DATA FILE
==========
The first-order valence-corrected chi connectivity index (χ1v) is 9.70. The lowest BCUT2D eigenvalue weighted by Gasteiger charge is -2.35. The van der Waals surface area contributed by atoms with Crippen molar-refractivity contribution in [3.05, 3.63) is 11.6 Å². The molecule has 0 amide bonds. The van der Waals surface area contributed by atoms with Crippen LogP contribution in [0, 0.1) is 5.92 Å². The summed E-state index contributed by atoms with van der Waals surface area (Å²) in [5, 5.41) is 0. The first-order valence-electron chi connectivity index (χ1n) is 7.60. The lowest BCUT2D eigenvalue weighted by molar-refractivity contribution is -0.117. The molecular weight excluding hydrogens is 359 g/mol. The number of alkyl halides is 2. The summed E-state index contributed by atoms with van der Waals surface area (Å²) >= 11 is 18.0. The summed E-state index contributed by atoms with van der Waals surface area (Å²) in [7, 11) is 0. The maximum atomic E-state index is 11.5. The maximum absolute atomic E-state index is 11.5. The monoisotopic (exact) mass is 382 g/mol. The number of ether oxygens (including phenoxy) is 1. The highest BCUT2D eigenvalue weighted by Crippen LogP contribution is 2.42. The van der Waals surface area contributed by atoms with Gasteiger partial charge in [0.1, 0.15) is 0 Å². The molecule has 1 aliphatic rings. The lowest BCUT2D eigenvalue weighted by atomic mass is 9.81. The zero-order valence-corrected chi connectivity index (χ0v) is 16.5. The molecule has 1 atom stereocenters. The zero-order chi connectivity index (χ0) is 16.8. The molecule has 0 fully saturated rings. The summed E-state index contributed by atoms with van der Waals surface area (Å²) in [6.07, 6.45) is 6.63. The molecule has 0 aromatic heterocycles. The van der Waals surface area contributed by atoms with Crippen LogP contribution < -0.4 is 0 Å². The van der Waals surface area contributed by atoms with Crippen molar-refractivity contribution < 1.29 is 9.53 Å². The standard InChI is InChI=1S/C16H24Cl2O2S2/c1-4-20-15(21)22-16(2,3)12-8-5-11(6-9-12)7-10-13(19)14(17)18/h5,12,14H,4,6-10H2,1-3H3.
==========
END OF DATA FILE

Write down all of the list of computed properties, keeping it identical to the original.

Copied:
The first-order valence-corrected chi connectivity index (χ1v) is 9.70. The lowest BCUT2D eigenvalue weighted by Gasteiger charge is -2.35. The van der Waals surface area contributed by atoms with Crippen molar-refractivity contribution in [3.05, 3.63) is 11.6 Å². The molecule has 0 amide bonds. The van der Waals surface area contributed by atoms with Crippen LogP contribution in [0, 0.1) is 5.92 Å². The summed E-state index contributed by atoms with van der Waals surface area (Å²) in [5, 5.41) is 0. The first-order valence-electron chi connectivity index (χ1n) is 7.60. The lowest BCUT2D eigenvalue weighted by molar-refractivity contribution is -0.117. The molecular weight excluding hydrogens is 359 g/mol. The number of alkyl halides is 2. The summed E-state index contributed by atoms with van der Waals surface area (Å²) >= 11 is 18.0. The summed E-state index contributed by atoms with van der Waals surface area (Å²) in [7, 11) is 0. The maximum atomic E-state index is 11.5. The maximum absolute atomic E-state index is 11.5. The monoisotopic (exact) mass is 382 g/mol. The number of ether oxygens (including phenoxy) is 1. The highest BCUT2D eigenvalue weighted by Crippen LogP contribution is 2.42. The van der Waals surface area contributed by atoms with Gasteiger partial charge in [0.1, 0.15) is 0 Å². The molecule has 1 aliphatic rings. The lowest BCUT2D eigenvalue weighted by atomic mass is 9.81. The zero-order valence-corrected chi connectivity index (χ0v) is 16.5. The molecule has 1 atom stereocenters. The zero-order chi connectivity index (χ0) is 16.8. The molecule has 0 fully saturated rings. The summed E-state index contributed by atoms with van der Waals surface area (Å²) in [6.07, 6.45) is 6.63. The molecule has 0 aromatic heterocycles. The van der Waals surface area contributed by atoms with Crippen LogP contribution < -0.4 is 0 Å². The van der Waals surface area contributed by atoms with Crippen molar-refractivity contribution < 1.29 is 9.53 Å². The standard InChI is InChI=1S/C16H24Cl2O2S2/c1-4-20-15(21)22-16(2,3)12-8-5-11(6-9-12)7-10-13(19)14(17)18/h5,12,14H,4,6-10H2,1-3H3.